6. Deborah said on July 26, 2016 at 6:17 pm

    This is a treat, I wasn’t expecting a new post today, was just checking to see new comments. As far as podcasts go I just listen to the oldie but goodie “This American Life” and it’s offshoot “Serial” on any regular basis, mainly when I’m out on a long walk. I often listen to the ones people link to here and I mean to make many of them regulars but then I forget. I think one of them is called “On Being”, that’s always been interesting when someone links to it, but then I find that I don’t seek it out on my own for some reason.

  7. Deborah said on July 26, 2016 at 7:12 pm

    So I guess it’s official. I wasn’t watching, did Bernie make the announcement that Hillary was nominated?

  8. Sherri said on July 26, 2016 at 7:32 pm

    Vermont passed, so as to go last in the roll call. After they cast their votes, after all the votes were cast, the Vermont chair handed the mic over to Bernie who made a motion to suspend the rules and nominate Hillary by acclamation. Evidently there had been some talks earlier today to get him to do it when she went over the top, but he wanted all the votes to be announced. (Or he wanted the guarantee of the committee chairmanship he wants, Health Education Labor & Pensions, but he’s not in position to get that, unless Patty Murray gives it up, which she doesn’t seem inclined to do.)

    Bernie has also announced that he will be returning to the Senate as an Independent. Hey Bernie, if you want to change the Democratic Party, you should consider joining it rather than using it.

  9. Sherri said on July 26, 2016 at 7:55 pm

    A hundred or so dead-enders walked out on Hillary’s nomination and went to the media tent to protest. I didn’t see the leave on TV, and the state delegations didn’t let them get near a microphone. You’ll probably see them interviewed though.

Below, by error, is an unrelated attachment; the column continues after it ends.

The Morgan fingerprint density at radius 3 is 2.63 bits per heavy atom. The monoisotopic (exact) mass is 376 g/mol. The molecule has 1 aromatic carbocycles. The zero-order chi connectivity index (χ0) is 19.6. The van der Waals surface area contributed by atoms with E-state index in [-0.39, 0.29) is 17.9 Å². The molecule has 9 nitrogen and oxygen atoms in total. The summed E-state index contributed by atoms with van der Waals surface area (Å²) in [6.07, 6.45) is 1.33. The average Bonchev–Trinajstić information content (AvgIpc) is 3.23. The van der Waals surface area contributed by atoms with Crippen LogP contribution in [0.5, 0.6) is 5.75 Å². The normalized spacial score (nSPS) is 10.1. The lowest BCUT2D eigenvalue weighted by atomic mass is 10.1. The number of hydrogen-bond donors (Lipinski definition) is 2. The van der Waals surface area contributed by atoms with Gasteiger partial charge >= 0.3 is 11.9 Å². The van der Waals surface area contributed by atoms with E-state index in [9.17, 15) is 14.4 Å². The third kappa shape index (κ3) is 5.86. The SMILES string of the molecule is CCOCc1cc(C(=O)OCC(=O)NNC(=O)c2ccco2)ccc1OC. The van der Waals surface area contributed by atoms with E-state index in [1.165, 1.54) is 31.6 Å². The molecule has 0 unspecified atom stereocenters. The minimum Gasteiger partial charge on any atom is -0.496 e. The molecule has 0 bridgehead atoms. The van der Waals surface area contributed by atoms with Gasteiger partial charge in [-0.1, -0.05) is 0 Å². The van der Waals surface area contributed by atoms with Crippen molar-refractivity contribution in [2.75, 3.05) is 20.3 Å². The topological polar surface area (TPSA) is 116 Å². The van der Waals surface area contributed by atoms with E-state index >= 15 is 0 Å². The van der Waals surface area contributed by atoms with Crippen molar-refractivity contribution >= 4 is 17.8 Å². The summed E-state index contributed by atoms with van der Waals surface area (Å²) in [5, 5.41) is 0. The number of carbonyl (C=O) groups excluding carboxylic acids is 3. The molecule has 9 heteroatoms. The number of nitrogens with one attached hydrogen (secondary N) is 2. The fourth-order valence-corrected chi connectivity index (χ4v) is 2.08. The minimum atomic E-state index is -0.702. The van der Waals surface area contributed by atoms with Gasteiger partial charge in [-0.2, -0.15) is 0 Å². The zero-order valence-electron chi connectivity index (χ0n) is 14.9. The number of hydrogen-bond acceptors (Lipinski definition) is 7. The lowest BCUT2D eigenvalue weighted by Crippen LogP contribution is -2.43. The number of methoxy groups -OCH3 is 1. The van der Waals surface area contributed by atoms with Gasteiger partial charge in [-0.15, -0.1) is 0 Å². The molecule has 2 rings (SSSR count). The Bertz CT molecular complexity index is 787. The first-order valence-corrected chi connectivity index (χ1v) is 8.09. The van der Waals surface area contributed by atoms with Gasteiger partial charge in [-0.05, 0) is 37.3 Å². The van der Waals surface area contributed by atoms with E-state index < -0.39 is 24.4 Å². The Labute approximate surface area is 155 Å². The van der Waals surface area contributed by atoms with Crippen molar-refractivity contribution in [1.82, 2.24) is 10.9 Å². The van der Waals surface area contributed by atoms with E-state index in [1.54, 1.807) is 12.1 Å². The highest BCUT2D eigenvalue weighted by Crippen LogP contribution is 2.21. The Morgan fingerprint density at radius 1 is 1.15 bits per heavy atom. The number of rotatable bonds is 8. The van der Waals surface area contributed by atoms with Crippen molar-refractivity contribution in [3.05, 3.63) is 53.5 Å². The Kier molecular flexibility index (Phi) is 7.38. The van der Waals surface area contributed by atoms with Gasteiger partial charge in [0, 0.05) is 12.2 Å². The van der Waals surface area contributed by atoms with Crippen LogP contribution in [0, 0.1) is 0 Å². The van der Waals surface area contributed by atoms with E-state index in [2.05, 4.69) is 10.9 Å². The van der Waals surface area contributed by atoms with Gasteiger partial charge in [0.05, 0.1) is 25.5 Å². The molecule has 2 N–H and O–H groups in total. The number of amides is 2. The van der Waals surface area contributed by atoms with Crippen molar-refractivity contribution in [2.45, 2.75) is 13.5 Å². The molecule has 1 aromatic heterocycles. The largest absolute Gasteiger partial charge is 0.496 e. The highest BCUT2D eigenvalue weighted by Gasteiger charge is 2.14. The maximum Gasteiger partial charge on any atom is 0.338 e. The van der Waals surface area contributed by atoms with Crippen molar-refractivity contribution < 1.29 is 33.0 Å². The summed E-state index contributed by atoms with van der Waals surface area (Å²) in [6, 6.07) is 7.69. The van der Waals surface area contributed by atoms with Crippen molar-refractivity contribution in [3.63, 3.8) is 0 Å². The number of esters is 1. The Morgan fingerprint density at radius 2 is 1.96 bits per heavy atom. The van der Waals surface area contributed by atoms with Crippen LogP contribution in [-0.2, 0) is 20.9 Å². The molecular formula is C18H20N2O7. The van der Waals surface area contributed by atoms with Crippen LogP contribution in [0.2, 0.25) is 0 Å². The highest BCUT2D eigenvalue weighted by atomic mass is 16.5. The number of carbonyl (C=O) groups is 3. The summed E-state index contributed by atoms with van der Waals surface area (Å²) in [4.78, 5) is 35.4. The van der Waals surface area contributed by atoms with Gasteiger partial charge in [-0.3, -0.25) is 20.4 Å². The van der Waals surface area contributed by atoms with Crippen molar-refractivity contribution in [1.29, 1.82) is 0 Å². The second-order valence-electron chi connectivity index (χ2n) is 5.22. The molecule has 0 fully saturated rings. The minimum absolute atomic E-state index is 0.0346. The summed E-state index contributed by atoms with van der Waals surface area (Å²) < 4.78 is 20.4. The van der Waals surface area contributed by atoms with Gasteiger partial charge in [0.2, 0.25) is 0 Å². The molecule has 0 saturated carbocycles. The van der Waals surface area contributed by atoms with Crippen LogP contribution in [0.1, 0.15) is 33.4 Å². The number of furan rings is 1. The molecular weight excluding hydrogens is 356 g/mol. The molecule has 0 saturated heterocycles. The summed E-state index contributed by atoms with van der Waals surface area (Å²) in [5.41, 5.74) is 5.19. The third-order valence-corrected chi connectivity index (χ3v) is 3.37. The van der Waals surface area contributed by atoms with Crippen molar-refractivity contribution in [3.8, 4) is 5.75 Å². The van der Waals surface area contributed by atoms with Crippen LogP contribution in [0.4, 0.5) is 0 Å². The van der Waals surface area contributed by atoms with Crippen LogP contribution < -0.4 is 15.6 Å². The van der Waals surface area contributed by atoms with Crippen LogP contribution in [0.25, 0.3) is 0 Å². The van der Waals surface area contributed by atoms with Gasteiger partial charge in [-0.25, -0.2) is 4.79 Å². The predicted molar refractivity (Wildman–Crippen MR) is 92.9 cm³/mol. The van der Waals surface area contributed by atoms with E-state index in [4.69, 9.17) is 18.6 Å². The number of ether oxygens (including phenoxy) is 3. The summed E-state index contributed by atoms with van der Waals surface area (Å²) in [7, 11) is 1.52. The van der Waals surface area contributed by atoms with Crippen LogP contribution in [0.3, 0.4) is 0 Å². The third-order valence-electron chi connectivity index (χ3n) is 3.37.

I recommend watching the convention on C-Span. No talking heads, no interviews.

  10. Lois Marquart said on July 26, 2016 at 8:18 pm

    I just finished In the Darkroom; great book.

  11. Sherri said on July 26, 2016 at 8:23 pm

    Julian Assange (and Wikileaks) makes it clear he prefers a Trump presidency: http://www.nytimes.com/2016/07/27/us/politics/assange-timed-wikileaks-release-of-democratic-emails-to-harm-hillary-clinton.html

    Assange, in case you forgot, has been living at the Ecuadorean Embassy in London, avoiding extradition to Sweden on sexual assault allegations, and concern that he would then be extradited the US for the Chelsea Manning leaks.

    Honestly, while I think leaking and whistleblowing are important functions in society, Wikileaks has spiraled into nihilism. They have made themselves useful idiots for the likes of Putin and other authortarians.

  12. Sherri said on July 26, 2016 at 8:32 pm

    Sandra Bland’s mother and the Mothers of the Movement: Amen, sister.

  13. Andrea said on July 26, 2016 at 8:44 pm

    I live for podcasts on my daily commute when the news gets too depressing to listen to. In no particular order: The Gist, FiveThirtyEight, Getting In (I have high school students), The Moth, Wait Wait, RadioLab, This American Life, and Hidden Brain. I also drive around Illinois a lot for work and the radio in some parts of the state doesn’t work for me. I do a lot of audio books too.

    As a side note, several of these podcasts work for my family of 5 with kids aged 17,15, and 11. It keeps us from fighting over music on long car rides.

  14. Sherri said on July 26, 2016 at 8:58 pm

    Podcasts: You Must Remember This, Invisibilia, Slate’s Amicus (Dahlia Lithwick), Dear Sugar.

  15. Sherri said on July 26, 2016 at 9:11 pm

    I feel sorry for the BernieBusters who walked out because they missed the Mothers of the Movement.

  16. Little Bird said on July 26, 2016 at 9:24 pm

    Sadly, the Bernie-Busters couldn’t care less about the Mothers of the Movement.

  17. Deborah said on July 26, 2016 at 9:45 pm

    Watching the convention now, saw the mothers, very moving.

    During a commercial break wanted to let you know we had the corn/mint salad for dinner and it was delicious, just right for a summer evening.

  18. Suzanne said on July 26, 2016 at 9:52 pm

    I listen to the On Being podcasts fairly frequently. Usually enlightening & thought provoking. I also like Radio Lab and Freakenomics.

    I did watch part of Michelle O’s speech. Impressive. I still don’t get why some people don’t like her. She’s all the things I wish my daughter to be. The convention bits I saw last night were so different from the GOP, spreading hope not fear.